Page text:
Wouldn’t it feel great to have a six-mile run under your belt during your lunch hour? Maybe a dream for some, but reality for Colin Hall and Kim Stanley, coworkers who train for marathons during breaks at USPS International Service Center in New York City’s John F. Kennedy Airport.
Hall and Stanley ran in the November’s New York City Marathon—all 26.2 miles of it. They were motivated to complete the rigorous event after a coworker challenged them to participate.
Hall works as a mail handler with the International Surface Airlift. Stanley is a first-class foreign parcel euro sorter dispatcher clerk. Both are 28 year postal veterans and started running casually four years ago, logging miles with coworkers and in running clubs.
Stanley grinds out six-mile runs each lunch hour. She leaves the weekends for longer runs of 10 miles or more. The scenery of New York City keeps Stanley going. “You just run at your own pace enjoying the sights,” she says.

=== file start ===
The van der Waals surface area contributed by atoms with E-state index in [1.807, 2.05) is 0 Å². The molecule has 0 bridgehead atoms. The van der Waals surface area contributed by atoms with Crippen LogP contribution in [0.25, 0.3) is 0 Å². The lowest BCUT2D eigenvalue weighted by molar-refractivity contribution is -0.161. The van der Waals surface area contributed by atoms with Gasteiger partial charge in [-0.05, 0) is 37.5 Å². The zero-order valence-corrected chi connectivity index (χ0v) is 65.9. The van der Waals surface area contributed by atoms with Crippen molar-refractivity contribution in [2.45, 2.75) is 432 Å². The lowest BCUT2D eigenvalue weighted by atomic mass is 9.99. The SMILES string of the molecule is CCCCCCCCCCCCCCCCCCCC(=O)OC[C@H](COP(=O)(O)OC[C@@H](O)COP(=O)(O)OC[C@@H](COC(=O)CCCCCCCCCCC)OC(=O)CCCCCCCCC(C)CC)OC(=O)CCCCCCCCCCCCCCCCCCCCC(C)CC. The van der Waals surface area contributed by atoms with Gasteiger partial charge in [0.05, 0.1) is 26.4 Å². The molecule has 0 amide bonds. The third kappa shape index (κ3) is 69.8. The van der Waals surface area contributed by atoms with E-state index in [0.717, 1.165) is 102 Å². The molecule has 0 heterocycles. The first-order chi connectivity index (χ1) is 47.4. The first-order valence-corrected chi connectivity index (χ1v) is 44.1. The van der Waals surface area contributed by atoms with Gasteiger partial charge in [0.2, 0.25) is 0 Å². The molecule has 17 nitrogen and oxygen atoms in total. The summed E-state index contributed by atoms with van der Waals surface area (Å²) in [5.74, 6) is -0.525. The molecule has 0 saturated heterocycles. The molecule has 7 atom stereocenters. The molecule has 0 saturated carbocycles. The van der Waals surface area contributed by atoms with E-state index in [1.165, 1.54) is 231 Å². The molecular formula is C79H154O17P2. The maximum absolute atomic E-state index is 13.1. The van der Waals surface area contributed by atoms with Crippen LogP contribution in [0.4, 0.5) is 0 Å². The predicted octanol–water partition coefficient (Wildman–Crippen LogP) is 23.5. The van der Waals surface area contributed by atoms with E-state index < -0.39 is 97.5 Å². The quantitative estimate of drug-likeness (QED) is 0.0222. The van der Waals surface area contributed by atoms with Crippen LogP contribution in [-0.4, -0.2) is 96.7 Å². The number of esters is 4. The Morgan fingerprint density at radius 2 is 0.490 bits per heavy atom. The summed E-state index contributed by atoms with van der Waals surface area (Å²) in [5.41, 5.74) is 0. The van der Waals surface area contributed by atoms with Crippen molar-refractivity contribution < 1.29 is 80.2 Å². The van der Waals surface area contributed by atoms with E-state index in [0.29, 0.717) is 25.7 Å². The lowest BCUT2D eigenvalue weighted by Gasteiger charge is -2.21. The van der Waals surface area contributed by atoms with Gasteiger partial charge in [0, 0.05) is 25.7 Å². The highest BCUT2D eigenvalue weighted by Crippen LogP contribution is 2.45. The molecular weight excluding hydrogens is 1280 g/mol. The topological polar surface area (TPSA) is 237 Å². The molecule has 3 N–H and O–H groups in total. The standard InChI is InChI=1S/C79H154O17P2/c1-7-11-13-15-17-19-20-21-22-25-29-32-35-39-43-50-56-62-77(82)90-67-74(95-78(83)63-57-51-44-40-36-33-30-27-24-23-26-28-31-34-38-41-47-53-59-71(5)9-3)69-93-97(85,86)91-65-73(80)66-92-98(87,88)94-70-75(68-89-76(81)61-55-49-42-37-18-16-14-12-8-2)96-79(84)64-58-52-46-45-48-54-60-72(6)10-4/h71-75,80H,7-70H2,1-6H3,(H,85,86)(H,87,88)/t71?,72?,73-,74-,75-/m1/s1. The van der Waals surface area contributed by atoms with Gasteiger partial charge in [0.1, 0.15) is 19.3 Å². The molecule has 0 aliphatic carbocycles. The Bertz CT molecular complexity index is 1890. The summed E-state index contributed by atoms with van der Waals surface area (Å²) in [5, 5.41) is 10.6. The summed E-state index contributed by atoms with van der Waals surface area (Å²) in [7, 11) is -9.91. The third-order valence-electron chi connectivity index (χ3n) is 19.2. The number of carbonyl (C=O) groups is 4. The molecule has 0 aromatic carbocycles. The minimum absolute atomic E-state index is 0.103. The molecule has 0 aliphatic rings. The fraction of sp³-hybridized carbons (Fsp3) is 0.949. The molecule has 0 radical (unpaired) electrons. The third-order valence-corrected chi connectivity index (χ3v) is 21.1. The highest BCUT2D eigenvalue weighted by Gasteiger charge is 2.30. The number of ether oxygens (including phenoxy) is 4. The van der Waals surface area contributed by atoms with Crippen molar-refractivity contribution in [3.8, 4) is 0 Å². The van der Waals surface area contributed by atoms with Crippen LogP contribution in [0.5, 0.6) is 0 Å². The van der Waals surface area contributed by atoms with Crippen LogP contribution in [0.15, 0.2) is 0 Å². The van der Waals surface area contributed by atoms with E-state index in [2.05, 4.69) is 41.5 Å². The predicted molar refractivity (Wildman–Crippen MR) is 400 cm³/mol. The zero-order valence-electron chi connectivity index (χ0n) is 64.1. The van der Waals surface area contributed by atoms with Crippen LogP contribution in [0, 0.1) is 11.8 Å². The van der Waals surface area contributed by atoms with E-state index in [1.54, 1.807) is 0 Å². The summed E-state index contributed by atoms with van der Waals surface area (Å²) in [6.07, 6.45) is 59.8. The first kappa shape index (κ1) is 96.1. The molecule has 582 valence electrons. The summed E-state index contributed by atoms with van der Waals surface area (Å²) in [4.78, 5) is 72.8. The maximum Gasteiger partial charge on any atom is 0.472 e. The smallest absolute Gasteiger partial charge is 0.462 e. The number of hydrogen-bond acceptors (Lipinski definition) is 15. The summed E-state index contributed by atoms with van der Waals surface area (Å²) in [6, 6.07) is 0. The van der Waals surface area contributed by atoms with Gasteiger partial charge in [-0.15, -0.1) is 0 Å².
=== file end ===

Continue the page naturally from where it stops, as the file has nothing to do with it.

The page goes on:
Stanley attributes her success to staying motivated and intent on reaching her exercise and diet goals. And she takes her training seriously.
“I’m not a happy runner,” Stanley jokes, referring to her unsmiling face and focused demeanor while racing. The determination paid off: She cut 20 minutes from her best time, clocking in at 4 hours 39 minutes.
Hall trains with Stanley during the week and has learned the value of perseverance. “Finishing the race and not stopping was my only option,” he said. He completed this year’s marathon in 4 hours 54 minutes.
For Hall, the lessons he’s been taught through running can be applied to life. “Everybody’s capable of doing incredible things,” he says. “If your thought is ‘I can’ then you will.”
Authors: Elvenia E. J. Stafford and Denise Varano